How best to collect from a tenant that owes me over $10,000?

My tenant in owes me a total of $10,600 from not paying rent for a couple of months. I already sent a 3 day eviction notice from the court and the court has served the notice to the tenant. Now, I’m wondering how I will recover all of this money. He has not payed several months rent over the course of a few years but after sending an eviction letter, how will I be able to recover the $10,600? How do you suggest that we get our money back? Should we hire a lawyer or will the court help us in getting our money? My house is in FL but I live in NY.

Asked on December 9, 2011 under Real Estate Law, New York


FreeAdvice Contributing Attorney / FreeAdvice Contributing Attorney

Answered 8 years ago | Contributor

If you are owed $10,600 from a tenant who is still residing in your rental, it is best for you to retain a landlord tenant attorney to follow up and complete the unlawful detainer process as to the tenant. The last thing that you want is some problem to happen where the eviction does not happen and the tenant remains longer.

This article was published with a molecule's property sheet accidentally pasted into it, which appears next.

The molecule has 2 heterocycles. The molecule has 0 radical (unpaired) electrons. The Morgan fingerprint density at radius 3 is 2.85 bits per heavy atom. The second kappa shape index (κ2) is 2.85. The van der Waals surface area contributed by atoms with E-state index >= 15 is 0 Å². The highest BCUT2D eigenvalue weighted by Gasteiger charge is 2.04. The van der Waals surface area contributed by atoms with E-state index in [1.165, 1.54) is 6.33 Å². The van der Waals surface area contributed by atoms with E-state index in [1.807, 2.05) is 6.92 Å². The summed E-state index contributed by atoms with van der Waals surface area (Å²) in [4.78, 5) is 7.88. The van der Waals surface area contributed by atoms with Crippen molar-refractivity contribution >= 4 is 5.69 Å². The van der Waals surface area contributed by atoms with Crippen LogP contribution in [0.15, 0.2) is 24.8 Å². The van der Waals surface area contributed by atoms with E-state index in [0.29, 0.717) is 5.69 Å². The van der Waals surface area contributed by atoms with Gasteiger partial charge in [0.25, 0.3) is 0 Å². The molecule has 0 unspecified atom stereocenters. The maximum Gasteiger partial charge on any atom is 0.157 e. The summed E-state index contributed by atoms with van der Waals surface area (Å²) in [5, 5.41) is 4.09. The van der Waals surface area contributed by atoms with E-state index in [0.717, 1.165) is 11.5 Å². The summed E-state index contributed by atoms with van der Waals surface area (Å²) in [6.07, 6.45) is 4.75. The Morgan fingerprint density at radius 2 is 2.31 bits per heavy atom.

The problem with any litigation is first getting a judgment and second once obtaining it, collecting on it.

If you have cancelled checks from this tenant keep them for future need to levy upon his or her bank account to collect on any judgment that you might obtain. Another option to collect upon is a wage garnishment.

IMPORTANT NOTICE: The Answer(s) provided above are for general information only. The attorney providing the answer was not serving as the attorney for the person submitting the question or in any attorney-client relationship with such person. Laws may vary from state to state, and sometimes change. Tiny variations in the facts, or a fact not set forth in a question, often can change a legal outcome or an attorney's conclusion. Although has verified the attorney was admitted to practice law in at least one jurisdiction, he or she may not be authorized to practice law in the jurisdiction referred to in the question, nor is he or she necessarily experienced in the area of the law involved. Unlike the information in the Answer(s) above, upon which you should NOT rely, for personal advice you can rely upon we suggest you retain an attorney to represent you.